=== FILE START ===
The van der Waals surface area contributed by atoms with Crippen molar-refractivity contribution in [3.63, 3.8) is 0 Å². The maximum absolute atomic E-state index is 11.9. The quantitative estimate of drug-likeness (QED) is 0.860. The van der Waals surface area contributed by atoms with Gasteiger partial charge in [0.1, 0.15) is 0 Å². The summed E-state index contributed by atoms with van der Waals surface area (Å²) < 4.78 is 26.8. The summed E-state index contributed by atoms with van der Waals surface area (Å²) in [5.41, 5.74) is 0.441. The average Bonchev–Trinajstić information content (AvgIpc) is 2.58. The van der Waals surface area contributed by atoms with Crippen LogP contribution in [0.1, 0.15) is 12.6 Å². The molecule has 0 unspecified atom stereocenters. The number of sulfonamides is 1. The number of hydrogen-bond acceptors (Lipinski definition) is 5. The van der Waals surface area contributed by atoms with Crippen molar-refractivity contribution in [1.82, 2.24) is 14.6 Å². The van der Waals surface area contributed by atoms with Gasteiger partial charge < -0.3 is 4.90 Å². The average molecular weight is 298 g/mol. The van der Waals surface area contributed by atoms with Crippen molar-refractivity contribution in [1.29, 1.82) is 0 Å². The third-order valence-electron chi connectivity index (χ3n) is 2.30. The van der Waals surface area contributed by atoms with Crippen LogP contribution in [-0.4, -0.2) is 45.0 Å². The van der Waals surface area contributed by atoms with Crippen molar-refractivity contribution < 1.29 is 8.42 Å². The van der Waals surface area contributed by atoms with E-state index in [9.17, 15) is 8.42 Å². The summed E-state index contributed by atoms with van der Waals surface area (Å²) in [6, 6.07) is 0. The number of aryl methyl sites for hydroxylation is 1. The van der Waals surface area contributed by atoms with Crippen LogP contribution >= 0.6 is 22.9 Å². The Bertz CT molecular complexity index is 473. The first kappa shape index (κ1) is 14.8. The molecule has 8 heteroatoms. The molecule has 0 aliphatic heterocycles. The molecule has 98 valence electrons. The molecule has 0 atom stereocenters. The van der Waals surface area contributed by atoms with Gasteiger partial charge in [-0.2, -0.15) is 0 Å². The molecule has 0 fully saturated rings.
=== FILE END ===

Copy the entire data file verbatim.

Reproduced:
The van der Waals surface area contributed by atoms with Crippen molar-refractivity contribution in [3.63, 3.8) is 0 Å². The maximum absolute atomic E-state index is 11.9. The quantitative estimate of drug-likeness (QED) is 0.860. The van der Waals surface area contributed by atoms with Gasteiger partial charge in [0.1, 0.15) is 0 Å². The summed E-state index contributed by atoms with van der Waals surface area (Å²) < 4.78 is 26.8. The summed E-state index contributed by atoms with van der Waals surface area (Å²) in [5.41, 5.74) is 0.441. The average Bonchev–Trinajstić information content (AvgIpc) is 2.58. The van der Waals surface area contributed by atoms with Crippen LogP contribution in [0.1, 0.15) is 12.6 Å². The molecule has 0 unspecified atom stereocenters. The number of sulfonamides is 1. The number of hydrogen-bond acceptors (Lipinski definition) is 5. The van der Waals surface area contributed by atoms with Crippen molar-refractivity contribution in [1.82, 2.24) is 14.6 Å². The van der Waals surface area contributed by atoms with Gasteiger partial charge < -0.3 is 4.90 Å². The average molecular weight is 298 g/mol. The van der Waals surface area contributed by atoms with Crippen molar-refractivity contribution in [1.29, 1.82) is 0 Å². The third-order valence-electron chi connectivity index (χ3n) is 2.30. The van der Waals surface area contributed by atoms with Crippen LogP contribution in [-0.4, -0.2) is 45.0 Å². The van der Waals surface area contributed by atoms with Crippen molar-refractivity contribution < 1.29 is 8.42 Å². The van der Waals surface area contributed by atoms with E-state index in [9.17, 15) is 8.42 Å². The summed E-state index contributed by atoms with van der Waals surface area (Å²) in [6, 6.07) is 0. The number of aryl methyl sites for hydroxylation is 1. The van der Waals surface area contributed by atoms with Crippen LogP contribution >= 0.6 is 22.9 Å². The Bertz CT molecular complexity index is 473. The first kappa shape index (κ1) is 14.8. The molecule has 8 heteroatoms. The molecule has 0 aliphatic heterocycles. The molecule has 98 valence electrons. The molecule has 0 atom stereocenters. The van der Waals surface area contributed by atoms with Gasteiger partial charge in [-0.2, -0.15) is 0 Å². The molecule has 0 fully saturated rings.